ORANGE COUNTY, CALIFORNIA — Orange County Supervisor Katrina Foley commented on the latest Orange County Transportation Authority (OCTA) Board meeting, where the Board received reports on the performance of Orange County’s half cent sales tax measure reaching its highest levels ever in Fiscal Year 2022-23, market reports on our local and national economies, and approval of new transparency measures for the agency. Together, these actions reflect OCTA’s ability on delivering transportation promises to Orange County taxpayers.
Supervisor Foley released the following statements highlighting the votes by the OCTA Board of Directors from the October 9, 2023 meeting:
2023 Economic Forecast: Received update on the performance of Orange County’s half cent sales tax measure (Measure M2) for Fiscal Year 2022-23 and a forecast for the program over the next 30 years. Sales tax receipts for Measure M2 in FY 2022-23 totaled $439 million.
“Despite challenges, Orange County’s economy continues to defy odds and break records, allowing OCTA to remain solvent and well positioned to deliver on the promises in Measure M2,” said Supervisor Foley. “Orange County’s economy delivered Measure M2 a 3.35% increase in sales tax over the previous year, the highest amount of sales tax on record.”
Transportation Market Key Indicators and Forecast: Received update on trends in construction market conditions, a key factor that determines the price and ability of OCTA to deliver infrastructure improvements. The forecast reported a gradual decline in inflation from Spring 2023 and forecasted a potential return to a normal inflationary environment in 2024 and a low inflationary environment in 2025 & 2026.
“If you care about building housing, transportation improvements, or maintaining our existing infrastructure, the price of construction commodities matters,” said Supervisor Foley. “I am relieved that the bulk of the transportation economic indicators reflect a cooling of the inflationary pressures. We need to proceed with cautious optimism as the global market remains uncertain, with international events disrupting the economy, but we look forward to continuing to build a better Orange County.”
Measure M2 Audit: Approved annual compliance audits for Measure M2 starting in Fiscal Year 2024. Measure M2 is transportation investment plan approved by Orange County voters in 2006 that funds projects, programs, and services through 2041. With these additional audit functions, OCTA commits itself to greater transparency on delivering its promises to voters.
“After 32 years, it’s important we get another look and a deeper dive on Orange County’s transportation sales tax programs,” said Supervisor Foley. “When I served as a member of the original M2 formation committee, we promised the taxpayers the accountability of a comprehensive compliance audit. It’s past time to deliver on this promise.”
“This was a big win for taxpayers - thank you to the Orange County Transportation Authority (OCTA) board for unanimously voting to fund a compliance audit of Measure M2. It was a great collaborative effort with the OCTA Board of Directors, fellow members of the Taxpayer Oversight Committee and OCTA staff,” said Orange County Auditor-Controller Andrew Hamilton.
2024 State Transportation Improvement Program (STIP) Update: Approved submittal of nine projects to the State Transportation Improvement Program (STIP) that will be pursued from fiscal year 2024-25 through 2028-29. If approved, STIP will provide more than $100 million to projects in the Fifth District, including updates to the SR-73 and widening of Ortega Highway from Calle Entradero to Reata Road.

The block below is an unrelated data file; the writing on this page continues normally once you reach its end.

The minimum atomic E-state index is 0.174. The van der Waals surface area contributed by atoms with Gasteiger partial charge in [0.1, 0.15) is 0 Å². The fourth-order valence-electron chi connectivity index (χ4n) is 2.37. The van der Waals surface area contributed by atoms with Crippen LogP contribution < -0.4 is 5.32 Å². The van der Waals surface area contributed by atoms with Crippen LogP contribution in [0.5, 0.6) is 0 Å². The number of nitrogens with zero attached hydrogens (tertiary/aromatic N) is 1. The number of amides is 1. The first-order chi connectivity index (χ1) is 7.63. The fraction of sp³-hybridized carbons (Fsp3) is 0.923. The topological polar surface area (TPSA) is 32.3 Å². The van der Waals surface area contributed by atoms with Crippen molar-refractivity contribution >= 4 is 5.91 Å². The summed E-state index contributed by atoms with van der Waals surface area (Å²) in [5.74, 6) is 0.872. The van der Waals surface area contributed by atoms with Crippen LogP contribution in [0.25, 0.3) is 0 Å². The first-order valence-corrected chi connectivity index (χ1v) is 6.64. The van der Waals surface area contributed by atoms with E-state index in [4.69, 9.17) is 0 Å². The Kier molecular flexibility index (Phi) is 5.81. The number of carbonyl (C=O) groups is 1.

“We continue to invest in south Orange County's transportation infrastructure and cut down travel costs for residents,” said Supervisor Foley. “Securing this funding allows people to spend less time on the road and more time enjoying their lives.”
Regional Transportation Plan Update: Received an update on the Regional Transportation Plan/Sustainable Communities Strategies, also known as Connect SoCal, a long-range plan that will outline more than $638 billion in transportation investments through 2045. One goal of these investments is to successfully addresses the regional greenhouse gas reduction target of 19% per capita by 2035.
“Connect SoCal charts a path towards a better connected, sustainable, and prosperous region,” said Supervisor Foley. “Orange County must make smart transportation decisions and investments if we want to increase regional mobility and meet our climate goals.”
Orange County Supervisor Katrina Foley was elected to the Board of Supervisors in 2022 to represent the newly established District 5, which includes the cities of Aliso Viejo, Costa Mesa, Dana Point, a large portion of Irvine, Laguna Beach, Laguna Hills, Laguna Niguel, Laguna Woods, Newport Beach, San Clemente, San Juan Capistrano, as well as the unincorporated areas of Coto de Caza, Emerald Bay, Ladera Ranch, Las Flores, Rancho Mission Viejo, Stonecliffe and Wagon Wheel. This is her second term on the Board of Supervisors, where she previously served District 2.
Supervisor Foley’s Board appointments include the Orange County Fire Authority (OCFA), OCFA Legislation & Public Affairs Committee Chair, Orange County Transportation Authority (OCTA), Transportation Corridor Agency (TCA), TCA Joint Environmental Committee, Coastal Greenbelt Authority, Newport Bay and South Orange County Watershed Executive Committees, Ocean Institute, San Onofre Nuclear Generating Station (SONGS) Community Engagement Panel, Spent Fuel Solutions Coalition Co-Chair, Law Library Board of Trustees, Orange County Housing Finance Trust Chair, Local Agency Formation Commission (alt), Orange County Juvenile Justice Coordinating Council, and OC Public Libraries Advisory Board.